We continue with the difficulties of the Incarnation.
THAT THE HUMAN NATURE ASSUMED BY THE WORD DID NOT PRE-EXIST ITS ASSUMPTION, BUT WAS ASSUMED IN THE CONCEPTION ITSELF
1 However, since the Word assumed the human nature into a unity of person (this is clear from the things already said), necessarily the human nature did not pre-exist before its union to the Word.
2 Now, if it were pre-existing, since a nature cannot preexist except in an individual, there would have had to be some individual of that human nature pre-existing before the union. But the individual of human nature is an hypostasis and person. Then one will be saying that the human nature to be assumed by the Word had pre-existed in some hypostasis or person.
If, then, that nature had been assumed with the previous hypostasis or person remaining, two hypostases or persons would have remained after the union: one of the Word, the other of a man. And thus the union would not have taken place in the hypostasis or person. This is contrary to the teaching of the faith.
But if that hypostasis or person in which the nature to be assumed by the Word had pre-existed were not remaining, this could not have happened without corruption, for no singular ceases to be what it is except through corruption. Thus, then, would that man have had to be corrupted who pro-existed the union and, in consequence, the human nature, as well, which was existing in him. It was impossible, then, that the Word assume into a unity of person some preexisting man.
3 But at the same time it would detract from the perfection of the incarnation of God’s Word, if something natural to man were lacking to it. But it is natural to man to be born in a human birth. But God’s Word would not have this if He had assumed a pre-existing man, for that man in his birth would have existed as pure man, and so his birth could not be attributed to the Word, nor could the Blessed Virgin be called the Mother of the Word.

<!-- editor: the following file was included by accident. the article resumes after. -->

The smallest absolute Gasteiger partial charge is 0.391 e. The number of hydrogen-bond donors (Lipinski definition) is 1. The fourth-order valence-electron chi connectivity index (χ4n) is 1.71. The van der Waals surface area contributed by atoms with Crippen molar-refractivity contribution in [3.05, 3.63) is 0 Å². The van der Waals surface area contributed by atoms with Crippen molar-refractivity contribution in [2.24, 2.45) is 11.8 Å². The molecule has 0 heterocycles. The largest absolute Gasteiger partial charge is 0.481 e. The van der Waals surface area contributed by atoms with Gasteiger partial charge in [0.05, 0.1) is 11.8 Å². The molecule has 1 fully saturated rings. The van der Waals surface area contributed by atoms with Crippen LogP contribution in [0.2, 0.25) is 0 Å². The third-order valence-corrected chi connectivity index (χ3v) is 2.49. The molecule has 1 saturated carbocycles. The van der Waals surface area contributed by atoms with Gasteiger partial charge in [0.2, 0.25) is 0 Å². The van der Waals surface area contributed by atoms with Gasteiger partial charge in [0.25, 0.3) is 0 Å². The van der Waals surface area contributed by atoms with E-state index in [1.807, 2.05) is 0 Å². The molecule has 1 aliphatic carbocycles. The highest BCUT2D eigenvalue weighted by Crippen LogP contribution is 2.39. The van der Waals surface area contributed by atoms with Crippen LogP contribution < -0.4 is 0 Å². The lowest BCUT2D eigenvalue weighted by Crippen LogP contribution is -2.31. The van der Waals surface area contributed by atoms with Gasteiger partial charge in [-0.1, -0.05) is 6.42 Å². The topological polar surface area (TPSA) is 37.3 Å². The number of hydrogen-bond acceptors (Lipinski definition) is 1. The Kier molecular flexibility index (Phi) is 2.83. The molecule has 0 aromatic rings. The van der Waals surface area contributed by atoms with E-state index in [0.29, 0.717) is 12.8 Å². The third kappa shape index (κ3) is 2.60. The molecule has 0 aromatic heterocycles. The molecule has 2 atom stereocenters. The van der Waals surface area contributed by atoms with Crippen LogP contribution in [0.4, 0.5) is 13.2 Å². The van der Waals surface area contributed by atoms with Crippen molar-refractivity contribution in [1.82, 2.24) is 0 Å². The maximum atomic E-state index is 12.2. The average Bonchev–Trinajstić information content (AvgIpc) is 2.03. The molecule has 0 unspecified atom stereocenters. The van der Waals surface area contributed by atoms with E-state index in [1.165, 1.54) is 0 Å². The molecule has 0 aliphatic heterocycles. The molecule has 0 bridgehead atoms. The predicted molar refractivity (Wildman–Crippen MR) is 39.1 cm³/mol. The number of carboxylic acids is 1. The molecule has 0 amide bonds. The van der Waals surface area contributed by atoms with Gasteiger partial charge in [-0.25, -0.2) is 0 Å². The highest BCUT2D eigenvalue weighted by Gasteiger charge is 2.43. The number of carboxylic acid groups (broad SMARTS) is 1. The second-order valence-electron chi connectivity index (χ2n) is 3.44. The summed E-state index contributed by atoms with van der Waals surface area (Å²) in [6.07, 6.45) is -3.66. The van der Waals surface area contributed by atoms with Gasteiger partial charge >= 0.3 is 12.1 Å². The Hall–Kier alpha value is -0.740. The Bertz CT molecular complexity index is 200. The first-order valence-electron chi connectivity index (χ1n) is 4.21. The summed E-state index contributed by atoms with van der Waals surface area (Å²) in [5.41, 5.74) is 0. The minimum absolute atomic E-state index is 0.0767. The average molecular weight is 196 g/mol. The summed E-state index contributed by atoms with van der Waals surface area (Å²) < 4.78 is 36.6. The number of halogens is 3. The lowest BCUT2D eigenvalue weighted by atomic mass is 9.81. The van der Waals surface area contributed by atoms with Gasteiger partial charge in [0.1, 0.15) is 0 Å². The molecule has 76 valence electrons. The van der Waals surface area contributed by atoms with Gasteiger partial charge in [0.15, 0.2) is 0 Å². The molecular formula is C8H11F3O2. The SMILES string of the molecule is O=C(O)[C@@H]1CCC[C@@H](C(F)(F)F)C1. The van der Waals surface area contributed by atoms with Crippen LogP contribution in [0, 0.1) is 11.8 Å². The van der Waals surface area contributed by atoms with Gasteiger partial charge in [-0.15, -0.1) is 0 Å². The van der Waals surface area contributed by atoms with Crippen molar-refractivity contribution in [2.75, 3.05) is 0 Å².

But what the Catholic faith confesses regarding natural things is that He is “in all things like as we are, without sin” (Heb. 4:15); and it says that the Son of God was “made of a woman,” following the Apostle (Gal. 4:4), that He was born and that the Virgin is the Mother of God. This, then, was not seemly, that He assume a pre-existing man.
4 Hence, also, it is clear that from the first moment of conception He united human nature to Himself. Just as God’s Word’s being human demands that the Word of God be born by a human birth, in order to be a true and natural man in complete conformity with us in respect to nature, so, too, it requires that God’s Word be conceived by a human conception, for, in the order of nature, no man is born unless first he be conceived.
But, if the human nature to be assumed had been conceived in any state whatever before it was united to the Word, that conception could not be so attributed to the Word of God that one might call Him conceived by a human conception. Necessarily, then, from the first moment of conception the human nature was united to the Word of God.
5 Again, the active power in human generation acts toward the completion of human nature in a determined individual. But, if the Word of God had not assumed human nature from the first moment of His conception, the active power in the generation would, before the union, have ordered its action to an individual in human nature, and this is a human hypostasis or person. But after the union the entire generation would have had to be ordered to another hypostasis or person, namely, to God’s Word who was being born in the human nature.
Arid such a generation would not have been numerically one, if thus ordered to two persons. Neither would it, in its entirety have been one in form; this seems foreign to the order of nature. Therefore, it was not suitable that the Word of God assume human nature after the conception, but in the conception itself.
6 Once again, this seems to be required by the order of human generation: the one who is born must be the same as the one conceived, not another, for conception is ordered to birth. Hence, if the Son of God was born by a human birth, it must be that it was the Son of God who was conceived in a human conception, and not a pure man.
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